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We studied a passage from Philippians 3 in Sunday school class recently, and several things stood out to me that I thought I’d share:
- (verse 8) Yea doubtless, and I count all things but loss for the excellency of the knowledge of Christ Jesus my Lord: for whom I have suffered the loss of all things, and do count them but dung, that I may win Christ. What have I lost for the cause of Christ? If I have not lost something for the sake of Christ – be it a possession, or my reputation, or my cushy lifestyle, or a desire for worldly advancement – I need to seriously consider whether or not I am truly following Christ. The Scripture makes it very plain that those who are disciples will suffer (1 Peter 4:12-16), and we actually need to rejoice in those sufferings because they mean we are counted worthy to stand with Christ! Too often, I find myself trying to blend in with the world so I can suffer as little as possible, but that’s not God’s way.
- (verse 10) That I may know him, and the power of his resurrection, and the fellowship of his sufferings, being made conformable unto his death; We are to know (experience) two things: the power of Christ’s resurrection by which the whole redemptive story of God from the beginning of time was fulfilled and the fellowship of Christ’s sufferings. You can’t have one without the other, and I love the way that is portrayed in this verse. We all want to experience the power through Christ over sin, temptation, Satan, and death, but few of us embrace the suffering that comes with it. But you know what? When you are following Christ as a passionate disciple, the suffering is no longer pain but joy. This is a paradox that only a Christian can understand, but how blessed we are and how at rest when we can truly grasp the parallel nature of power and suffering!
- (verse 15) Let us therefore, as many as be perfect, be thus minded: and if in any thing ye be otherwise minded, God shall reveal even this unto you. I’ve heard that in this verse, the word “perfect” could also be translated “mature”. To me, what this verse is saying (when taken in context with the rest of the passage) is that as we grow and mature in Christ, our focus is to be on pressing toward the mark of knowing God, the power of Christ’s resurrection, and the fellowship of Christ’s sufferings (verse 10). Any part of us that is not bent on this goal, God will convict us of and point out to us where we need to change. Isn’t that such a beautiful thought? I’m so thankful I have a God Who is faithful to point out my shortcomings! I experienced this verse in a very personal way recently. I have a habit of letting myself get too wrapped up in my blog (and calling it my blog instead of God’s blog). I got to a point where I spent way too much time and energy on blogging to the extent that I was getting wrapped up in myself and my agendas instead of reaching out to the people around me. So God took my computer away. For several weeks, I was without a computer and had to rely on the generosity of others to fulfill my blogging obligations. I found out in a hurry that a) I was spending a lot of time on blogging that could be better spent elsewhere and b) that I could blog in much less time than I thought I could. Doing without my computer forced me to take my focus off of blogging and put it back where it needed to be, and I feel like my priorities are much more balanced now. I’m so thankful that God cared enough about me to take the drastic measures I needed in order to wake up to my problem.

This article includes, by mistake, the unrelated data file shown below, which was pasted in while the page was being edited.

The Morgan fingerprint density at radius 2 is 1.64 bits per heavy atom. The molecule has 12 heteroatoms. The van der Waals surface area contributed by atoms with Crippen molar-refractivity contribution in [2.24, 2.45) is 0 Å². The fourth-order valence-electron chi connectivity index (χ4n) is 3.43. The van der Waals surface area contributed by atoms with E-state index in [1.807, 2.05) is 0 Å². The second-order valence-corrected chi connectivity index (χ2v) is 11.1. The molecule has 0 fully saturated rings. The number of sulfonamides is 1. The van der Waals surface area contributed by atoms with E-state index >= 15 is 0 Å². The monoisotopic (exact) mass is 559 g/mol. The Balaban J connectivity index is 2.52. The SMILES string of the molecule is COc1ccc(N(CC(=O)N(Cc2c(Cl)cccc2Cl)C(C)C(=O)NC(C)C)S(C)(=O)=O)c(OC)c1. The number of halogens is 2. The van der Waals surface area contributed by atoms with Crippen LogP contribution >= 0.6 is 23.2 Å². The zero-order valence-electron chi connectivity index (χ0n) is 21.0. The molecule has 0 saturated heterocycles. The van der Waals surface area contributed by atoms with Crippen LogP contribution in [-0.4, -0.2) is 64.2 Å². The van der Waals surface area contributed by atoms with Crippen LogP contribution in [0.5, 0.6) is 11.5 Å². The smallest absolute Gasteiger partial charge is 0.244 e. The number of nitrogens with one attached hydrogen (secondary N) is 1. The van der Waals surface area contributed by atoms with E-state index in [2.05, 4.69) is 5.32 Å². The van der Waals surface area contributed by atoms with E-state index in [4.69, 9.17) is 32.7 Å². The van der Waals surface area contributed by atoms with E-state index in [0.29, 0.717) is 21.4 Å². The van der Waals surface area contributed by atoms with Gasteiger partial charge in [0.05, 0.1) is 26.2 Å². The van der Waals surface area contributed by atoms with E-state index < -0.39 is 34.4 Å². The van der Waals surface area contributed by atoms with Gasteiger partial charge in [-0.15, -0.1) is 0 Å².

Do you have a favorite verse from this chapter? Has God had to take drastic measures to reveal a problem to you that you needed to work on? I’d love to hear your thoughts in the comment section below! (If you’re viewing this as an email, you’ll need to view the post in your browser in order to be able to comment.) These spiritual posts have been a real blessing to me, not only in writing them but in hearing the thoughts of my readers on matters more important than funky recipes. *wink*
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